One of these days I’m going to start a new consulting company based on the sad truth that in today’s world a good search turns up nice-looking data to prove anything.
For example, you want eggs to be bad for you? We’ll find research to prove it. No? You want eggs to be good for you? We’ll find research to prove that.
Yesterday over at smplans.com I posted 3 Silly Reasons to Quit Social Media in 2013, quoting a post on Forbes.com offering the following:
… a UK study from the fall found that over 50% of social media users evaluated their participation in social networking as having an overall negative effect on their lives. Specifically, they singled out the blow to their self-esteem that comes from comparing themselves to peers on Facebook and Twitter as the biggest downfall.
In defense of the author of that post, she’s obviously making fun. Another reason is blood pressure. She says there’s bad behavior in social media that will make your blood pressure rise.
And negative, or contrarian headlines, like 3 reasons you should quite social media, get more readers. I understand. When it’s surprising, I’m more likely to click.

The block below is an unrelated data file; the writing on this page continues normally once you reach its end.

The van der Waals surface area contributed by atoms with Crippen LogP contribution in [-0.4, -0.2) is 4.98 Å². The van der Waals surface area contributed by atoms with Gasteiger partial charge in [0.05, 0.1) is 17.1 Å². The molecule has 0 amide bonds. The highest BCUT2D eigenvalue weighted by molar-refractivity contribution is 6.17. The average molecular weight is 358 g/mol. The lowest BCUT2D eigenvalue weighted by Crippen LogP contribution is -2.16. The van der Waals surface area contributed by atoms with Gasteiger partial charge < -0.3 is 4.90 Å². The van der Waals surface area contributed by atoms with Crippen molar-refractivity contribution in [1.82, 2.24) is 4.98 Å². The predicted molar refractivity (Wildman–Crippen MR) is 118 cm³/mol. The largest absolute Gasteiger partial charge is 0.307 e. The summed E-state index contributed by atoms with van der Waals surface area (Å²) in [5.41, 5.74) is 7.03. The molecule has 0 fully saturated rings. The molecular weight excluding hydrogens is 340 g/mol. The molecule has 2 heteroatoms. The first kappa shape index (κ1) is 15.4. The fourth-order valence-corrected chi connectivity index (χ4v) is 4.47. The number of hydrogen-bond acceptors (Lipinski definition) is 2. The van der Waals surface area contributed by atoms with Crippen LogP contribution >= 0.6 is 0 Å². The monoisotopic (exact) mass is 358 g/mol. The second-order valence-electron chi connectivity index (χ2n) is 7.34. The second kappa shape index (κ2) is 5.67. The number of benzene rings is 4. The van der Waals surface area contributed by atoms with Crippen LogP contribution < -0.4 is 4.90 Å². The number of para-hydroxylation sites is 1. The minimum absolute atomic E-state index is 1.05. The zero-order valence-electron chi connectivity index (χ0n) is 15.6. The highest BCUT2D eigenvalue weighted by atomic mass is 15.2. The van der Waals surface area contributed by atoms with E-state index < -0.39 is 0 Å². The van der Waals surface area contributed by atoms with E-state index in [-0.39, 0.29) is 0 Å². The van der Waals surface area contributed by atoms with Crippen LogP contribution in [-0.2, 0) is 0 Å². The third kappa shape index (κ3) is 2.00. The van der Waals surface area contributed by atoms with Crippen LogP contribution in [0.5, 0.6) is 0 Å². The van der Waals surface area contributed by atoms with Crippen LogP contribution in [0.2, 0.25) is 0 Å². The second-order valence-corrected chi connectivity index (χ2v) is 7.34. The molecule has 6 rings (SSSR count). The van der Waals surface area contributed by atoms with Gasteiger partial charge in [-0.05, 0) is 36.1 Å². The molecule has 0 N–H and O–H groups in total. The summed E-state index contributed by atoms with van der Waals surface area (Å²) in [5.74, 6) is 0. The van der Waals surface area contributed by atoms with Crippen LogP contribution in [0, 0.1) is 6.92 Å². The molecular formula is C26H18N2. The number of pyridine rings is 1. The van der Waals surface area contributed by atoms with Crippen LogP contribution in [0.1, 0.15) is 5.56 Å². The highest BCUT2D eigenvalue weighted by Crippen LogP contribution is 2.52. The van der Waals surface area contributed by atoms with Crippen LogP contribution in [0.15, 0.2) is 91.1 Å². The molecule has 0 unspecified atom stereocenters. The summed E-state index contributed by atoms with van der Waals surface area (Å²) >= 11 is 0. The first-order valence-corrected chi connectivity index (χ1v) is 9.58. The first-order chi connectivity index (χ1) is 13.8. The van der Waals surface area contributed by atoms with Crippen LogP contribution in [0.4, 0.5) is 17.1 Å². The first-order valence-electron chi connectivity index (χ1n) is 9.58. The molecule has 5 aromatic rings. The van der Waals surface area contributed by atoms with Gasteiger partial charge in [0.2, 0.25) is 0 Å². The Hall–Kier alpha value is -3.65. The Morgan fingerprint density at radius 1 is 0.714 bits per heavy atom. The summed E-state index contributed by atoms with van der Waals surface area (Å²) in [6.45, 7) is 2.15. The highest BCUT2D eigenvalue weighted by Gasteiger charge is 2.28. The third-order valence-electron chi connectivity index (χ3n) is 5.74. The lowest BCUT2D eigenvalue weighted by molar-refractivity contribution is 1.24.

But seriously: When something starts with “a study found that…” do you pay attention?
I used to, back in the old days, before the Internet, when information was hard to find. These days I don’t have the same respect for “a study found that” because there are studies to find anything you want to say. No matter how preposterous.
4 thoughts on “I Can Find Research to Prove Anything”
Boy, isn’t this the truth? You really have to look closely at the information published and more often than not, you’d probably be better off doing your own study. It may not be perfect, but at least you can be confident in the results.
The problem comes from studies making conclusions. If they make a conclusion, it’s opinion that has found a few facts to back them up. If the study lets you make your own conclusion, I like that a lot better.
I don’t think this is something new. Studies have always been done to back up an opinion. When I was in college I would occasionally take a sociology course, use the professors facts and come up with an opposite conclusion just for fun. I don’t think “studies” are any different today…..at least when it comes to social sciences.
Thanks Josh. Good reminder. I agree that this has been going on since way before the web. Feels like there’s more of it now, but maybe that’s just easier access.
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